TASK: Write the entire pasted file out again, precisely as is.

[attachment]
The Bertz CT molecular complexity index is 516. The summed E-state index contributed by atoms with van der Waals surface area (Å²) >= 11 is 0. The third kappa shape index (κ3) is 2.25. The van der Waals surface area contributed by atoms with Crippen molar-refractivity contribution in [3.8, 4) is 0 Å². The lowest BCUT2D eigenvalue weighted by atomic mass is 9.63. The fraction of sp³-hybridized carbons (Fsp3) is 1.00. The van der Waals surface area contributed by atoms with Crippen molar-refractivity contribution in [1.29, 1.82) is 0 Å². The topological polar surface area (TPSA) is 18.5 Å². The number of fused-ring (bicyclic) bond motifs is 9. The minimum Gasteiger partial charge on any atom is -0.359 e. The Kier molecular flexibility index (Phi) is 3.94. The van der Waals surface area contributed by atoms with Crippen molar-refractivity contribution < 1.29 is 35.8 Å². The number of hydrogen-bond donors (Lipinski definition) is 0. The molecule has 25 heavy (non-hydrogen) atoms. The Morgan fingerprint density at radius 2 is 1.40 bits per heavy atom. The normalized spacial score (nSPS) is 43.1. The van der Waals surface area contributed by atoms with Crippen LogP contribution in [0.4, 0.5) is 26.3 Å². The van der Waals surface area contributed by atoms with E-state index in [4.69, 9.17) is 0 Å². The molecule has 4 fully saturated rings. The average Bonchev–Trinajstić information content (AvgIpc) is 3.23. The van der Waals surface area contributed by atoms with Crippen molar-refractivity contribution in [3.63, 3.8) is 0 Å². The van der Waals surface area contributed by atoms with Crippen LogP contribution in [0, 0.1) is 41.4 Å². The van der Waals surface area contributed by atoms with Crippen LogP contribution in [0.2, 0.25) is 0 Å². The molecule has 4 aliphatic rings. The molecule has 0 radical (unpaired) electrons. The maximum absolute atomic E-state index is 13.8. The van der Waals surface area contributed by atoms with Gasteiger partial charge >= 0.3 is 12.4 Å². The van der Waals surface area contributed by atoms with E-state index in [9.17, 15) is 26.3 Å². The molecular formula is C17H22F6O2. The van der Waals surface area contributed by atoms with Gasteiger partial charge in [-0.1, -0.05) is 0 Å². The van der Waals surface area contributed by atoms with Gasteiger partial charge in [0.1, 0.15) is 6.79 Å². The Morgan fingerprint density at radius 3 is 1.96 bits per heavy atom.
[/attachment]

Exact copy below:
The Bertz CT molecular complexity index is 516. The summed E-state index contributed by atoms with van der Waals surface area (Å²) >= 11 is 0. The third kappa shape index (κ3) is 2.25. The van der Waals surface area contributed by atoms with Crippen molar-refractivity contribution in [3.8, 4) is 0 Å². The lowest BCUT2D eigenvalue weighted by atomic mass is 9.63. The fraction of sp³-hybridized carbons (Fsp3) is 1.00. The van der Waals surface area contributed by atoms with Crippen molar-refractivity contribution in [1.29, 1.82) is 0 Å². The topological polar surface area (TPSA) is 18.5 Å². The number of fused-ring (bicyclic) bond motifs is 9. The minimum Gasteiger partial charge on any atom is -0.359 e. The Kier molecular flexibility index (Phi) is 3.94. The van der Waals surface area contributed by atoms with Crippen molar-refractivity contribution < 1.29 is 35.8 Å². The number of hydrogen-bond donors (Lipinski definition) is 0. The molecule has 25 heavy (non-hydrogen) atoms. The Morgan fingerprint density at radius 2 is 1.40 bits per heavy atom. The normalized spacial score (nSPS) is 43.1. The van der Waals surface area contributed by atoms with Crippen LogP contribution in [0.4, 0.5) is 26.3 Å². The van der Waals surface area contributed by atoms with E-state index in [4.69, 9.17) is 0 Å². The molecule has 4 fully saturated rings. The average Bonchev–Trinajstić information content (AvgIpc) is 3.23. The van der Waals surface area contributed by atoms with Crippen molar-refractivity contribution in [3.63, 3.8) is 0 Å². The van der Waals surface area contributed by atoms with Crippen LogP contribution in [0, 0.1) is 41.4 Å². The van der Waals surface area contributed by atoms with Crippen LogP contribution in [0.2, 0.25) is 0 Å². The molecule has 4 aliphatic rings. The molecule has 0 radical (unpaired) electrons. The maximum absolute atomic E-state index is 13.8. The van der Waals surface area contributed by atoms with Gasteiger partial charge >= 0.3 is 12.4 Å². The van der Waals surface area contributed by atoms with E-state index in [9.17, 15) is 26.3 Å². The molecular formula is C17H22F6O2. The van der Waals surface area contributed by atoms with Gasteiger partial charge in [-0.1, -0.05) is 0 Å². The van der Waals surface area contributed by atoms with Gasteiger partial charge in [0.1, 0.15) is 6.79 Å². The Morgan fingerprint density at radius 3 is 1.96 bits per heavy atom.